It’s Friday and we just finished our final class for Business Foundations. We had the same 3 professors the whole week. For accounting we were taught by Benjamin Segal (Israeli); for Finance, Professor Pekka Hietala (Finnish, former INSEAD Dean); for Quantitative Methods, Ilia Tsetlin (Russian). I understand that one or two of them will be flying to Fonty to teach the same course next week.
For all 3 topics, I came out knowing a lot more than I did a week ago - even after doing some of the pre-readings. They throw in, conversationally, a lot of insight that you wouldn’t get out of the textbooks or notes.
I think many of us appreciated that Ilia would appear during our post-class group discussions to offer help if needed. He would spend as much time answering our group’s questions before moving on to the next group, so that was wonderful. Prof Hietala also made himself available on some days and gave us pretty good advice on what to expect in Finance 1 and 2, our two compulsory modules. I understand the big picture but need to work on the application of the right formulas. For accounting, things were hectic but once we were taken through different cases methodically, it started getting clearer to me.
For those in Fonty who are taking the Business Foundations course, it is still advisable to do your pre-readings first. The pace of the teaching is so fast that if you’re unsure about a basic concept, you won’t have time to go back and check on it, because by then the professor would have moved on to the next step. Of course, you can ask a question at any point in time, or speak to the professor after class. But you’ll be so busy learning new things that you shouldn’t be spending too much time figuring out the bare basics.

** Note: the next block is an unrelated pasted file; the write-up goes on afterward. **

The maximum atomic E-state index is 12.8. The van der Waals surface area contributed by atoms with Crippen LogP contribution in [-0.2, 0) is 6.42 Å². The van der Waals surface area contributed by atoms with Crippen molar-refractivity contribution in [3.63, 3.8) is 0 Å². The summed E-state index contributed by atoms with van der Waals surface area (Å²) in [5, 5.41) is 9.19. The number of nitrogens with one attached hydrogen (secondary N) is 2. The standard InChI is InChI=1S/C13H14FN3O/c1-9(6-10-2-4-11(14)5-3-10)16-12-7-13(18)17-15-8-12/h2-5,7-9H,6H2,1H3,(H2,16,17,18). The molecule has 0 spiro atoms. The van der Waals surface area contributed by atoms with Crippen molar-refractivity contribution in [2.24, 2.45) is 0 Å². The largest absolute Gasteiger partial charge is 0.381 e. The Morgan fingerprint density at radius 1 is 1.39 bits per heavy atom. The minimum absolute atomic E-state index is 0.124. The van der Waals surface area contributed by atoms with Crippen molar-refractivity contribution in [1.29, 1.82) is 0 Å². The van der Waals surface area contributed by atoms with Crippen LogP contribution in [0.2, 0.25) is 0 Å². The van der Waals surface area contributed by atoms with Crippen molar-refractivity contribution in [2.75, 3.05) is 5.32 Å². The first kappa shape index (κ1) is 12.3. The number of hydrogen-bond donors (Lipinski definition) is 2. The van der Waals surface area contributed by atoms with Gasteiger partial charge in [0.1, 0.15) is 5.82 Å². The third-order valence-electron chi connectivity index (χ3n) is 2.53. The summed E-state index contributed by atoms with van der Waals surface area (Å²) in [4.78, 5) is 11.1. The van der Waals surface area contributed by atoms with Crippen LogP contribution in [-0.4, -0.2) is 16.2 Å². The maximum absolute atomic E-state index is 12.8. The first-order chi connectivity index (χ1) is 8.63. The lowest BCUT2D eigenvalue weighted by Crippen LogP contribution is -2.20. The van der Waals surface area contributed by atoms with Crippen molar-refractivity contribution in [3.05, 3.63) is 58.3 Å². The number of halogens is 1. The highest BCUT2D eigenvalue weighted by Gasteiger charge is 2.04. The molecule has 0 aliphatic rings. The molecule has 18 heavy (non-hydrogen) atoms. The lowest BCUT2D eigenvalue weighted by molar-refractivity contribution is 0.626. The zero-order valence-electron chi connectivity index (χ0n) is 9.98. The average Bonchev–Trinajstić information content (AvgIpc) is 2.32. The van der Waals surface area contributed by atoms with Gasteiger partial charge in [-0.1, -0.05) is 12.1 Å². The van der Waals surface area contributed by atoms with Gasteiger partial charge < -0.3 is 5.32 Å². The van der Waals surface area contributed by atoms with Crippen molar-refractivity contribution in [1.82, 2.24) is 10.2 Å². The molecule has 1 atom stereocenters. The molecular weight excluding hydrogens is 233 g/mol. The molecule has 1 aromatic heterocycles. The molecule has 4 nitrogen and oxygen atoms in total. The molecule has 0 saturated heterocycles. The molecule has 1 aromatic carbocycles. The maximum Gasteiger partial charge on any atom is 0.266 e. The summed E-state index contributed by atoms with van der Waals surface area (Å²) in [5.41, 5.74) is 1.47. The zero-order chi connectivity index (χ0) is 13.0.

Group discussions were disheartening at first because I felt I was surrounded by super smart people who understood more things than me - and more quickly. After the halfway point, however, I realised it was also a blessing because it raised my own standards and expectations of myself. Also, the learning environment here is progressive. People try to help each other out as we’re stronger and weaker in different areas. You also bond with a smaller group of people. Overall, I am glad to have taken the course, even if it cost €1,500.
Just one week was enough to give me a different perspective on how financial markets work. Now, based on what we were just taught, I figure that INSEAD probably calculated the maximum profit and optimal price to make sure the course was worth running, financially ;-) If it was free, almost everybody would show up early and logistically that would mean getting lots more professors and other staff back to work earlier. When priced at this rate it helped to sift out those who didn’t really need it, from those who felt they needed it. I also have some new insight regarding my personal stock investments, but I think I won’t meddle with them until I have a deeper understanding of Finance in the periods to come ;-)
During the week we also got to meet our new Dean, Prof Jake Cohen, who was formerly from Harvard Business School. Incidentally, he appeared in this funny video by Italian students promoting their culture as himself. However, he told me he isn’t Italian but American :)
Re-assessing myself at the end of the week, I need to stay positive even if the workload is heavy and difficult. I also need more sleep, because I tend to be careless when I’m tired. My usual pattern is to burn the midnight oil until I’m too tired to be productive, then go to sleep. My new plan is to work faster and smarter during the day, exercise more and sleep early. One classmate has a practical plan of working on the questions first and referring to the reading when required, because it isn’t possible to finish all the reading we’re given every day.
Next week it will be back to French classes for me, and preparing for P1. Tonight we are having a Business Foundations survival BBQ party (OK, any excuse for a party).
Onward and upward!